“Insufferable prick” is not Jacott’s natural character type. In Kicking and Screaming, Baumbach’s definitive chronicle of early-20s malaise, he plays Otis, the most outwardly neurotic member of a friend group sticking around their college down for some slow-motion existential terror (and also movie-naming trivia games). If Grover (Josh Hamilton) is the obvious self-insert character for Baumbach’s debut, Otis is the group’s (and maybe Baumbach’s) inner child. Not in the sense of personifying imagination, innocence, or mischievous whimsy, mind, but in his fussiness and helplessness. Grover and Max (Chris Eigeman) call him out as such when he frets over his transition to grad school, rationalizing that they have to leave him at the airport: “We just have to walk away, like mothers in nursery school.”

Carlos Jacott and Chris Eigeman in Kicking in Screaming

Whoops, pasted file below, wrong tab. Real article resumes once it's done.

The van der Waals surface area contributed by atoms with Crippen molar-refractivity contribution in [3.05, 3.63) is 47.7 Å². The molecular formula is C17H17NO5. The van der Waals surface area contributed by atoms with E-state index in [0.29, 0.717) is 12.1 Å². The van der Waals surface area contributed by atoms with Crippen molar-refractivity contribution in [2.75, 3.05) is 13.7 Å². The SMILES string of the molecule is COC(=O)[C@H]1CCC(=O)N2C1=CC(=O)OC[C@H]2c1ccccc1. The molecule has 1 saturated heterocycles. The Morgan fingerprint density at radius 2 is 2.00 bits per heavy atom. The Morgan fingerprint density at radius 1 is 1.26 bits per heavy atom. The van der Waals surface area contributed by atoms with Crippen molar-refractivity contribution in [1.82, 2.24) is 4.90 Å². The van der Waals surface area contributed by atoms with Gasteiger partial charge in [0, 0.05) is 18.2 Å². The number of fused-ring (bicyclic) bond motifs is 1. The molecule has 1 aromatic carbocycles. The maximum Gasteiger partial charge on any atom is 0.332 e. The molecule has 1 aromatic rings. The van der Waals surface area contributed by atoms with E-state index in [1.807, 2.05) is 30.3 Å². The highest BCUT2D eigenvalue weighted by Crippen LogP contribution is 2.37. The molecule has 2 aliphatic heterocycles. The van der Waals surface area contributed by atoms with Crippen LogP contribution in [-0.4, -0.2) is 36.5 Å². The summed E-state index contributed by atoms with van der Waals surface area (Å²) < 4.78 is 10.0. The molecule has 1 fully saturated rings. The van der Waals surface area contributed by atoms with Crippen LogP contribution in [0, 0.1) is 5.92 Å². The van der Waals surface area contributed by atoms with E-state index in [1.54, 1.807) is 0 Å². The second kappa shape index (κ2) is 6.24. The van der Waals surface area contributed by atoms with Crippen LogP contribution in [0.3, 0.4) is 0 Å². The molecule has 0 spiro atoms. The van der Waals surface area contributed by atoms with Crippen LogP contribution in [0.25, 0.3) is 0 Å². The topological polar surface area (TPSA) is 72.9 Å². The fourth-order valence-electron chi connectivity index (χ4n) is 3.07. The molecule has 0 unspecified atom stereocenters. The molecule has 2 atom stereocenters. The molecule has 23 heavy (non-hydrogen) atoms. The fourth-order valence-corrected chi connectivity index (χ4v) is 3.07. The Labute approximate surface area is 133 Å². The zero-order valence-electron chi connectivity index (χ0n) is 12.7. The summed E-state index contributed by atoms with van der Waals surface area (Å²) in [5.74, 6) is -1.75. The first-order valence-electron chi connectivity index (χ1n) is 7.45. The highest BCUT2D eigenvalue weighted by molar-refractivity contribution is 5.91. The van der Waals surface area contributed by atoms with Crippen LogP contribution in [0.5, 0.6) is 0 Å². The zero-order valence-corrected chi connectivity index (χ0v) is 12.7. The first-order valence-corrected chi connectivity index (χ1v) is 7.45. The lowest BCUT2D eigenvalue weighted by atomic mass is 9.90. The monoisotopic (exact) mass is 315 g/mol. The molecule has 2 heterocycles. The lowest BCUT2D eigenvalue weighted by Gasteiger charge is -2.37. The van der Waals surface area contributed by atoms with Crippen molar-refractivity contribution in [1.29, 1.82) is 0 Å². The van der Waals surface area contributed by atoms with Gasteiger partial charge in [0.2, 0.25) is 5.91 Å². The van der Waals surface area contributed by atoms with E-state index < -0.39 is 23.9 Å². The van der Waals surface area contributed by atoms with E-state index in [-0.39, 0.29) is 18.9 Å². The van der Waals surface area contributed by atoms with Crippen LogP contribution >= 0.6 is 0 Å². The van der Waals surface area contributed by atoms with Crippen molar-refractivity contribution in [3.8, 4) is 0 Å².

It doesn’t work; Otis defers grad school and joins his friends for a year of post-grad purgatory. As the least forceful member of the group; even the prospect of additional schooling fills him with anxiety. In the film’s many dialogue scenes, Hamilton relies on his immediate charisma and Eigeman takes a more amusingly hectoring tone, while Jacott’s deeper voice sounds weighed-down and hesitant. He underplays Otis, because Otis is constantly underplaying his own life, taking a tone of defensive excuses whenever he speaks. (He also, like Eigeman, doesn’t smile easily, which makes him funnier.) It’s telling that for all of the sometimes-cranky friend group’s frustrations over Otis’ habits myriad neurotic habits, the others don’t particularly pick on him, instead choosing as their go-to target of ire Skippy (Jason Wiles), a more gregarious and self-confident type. They don’t exactly say so, but the guys in Kicking and Screaming understand Otis, and how close they are to becoming him.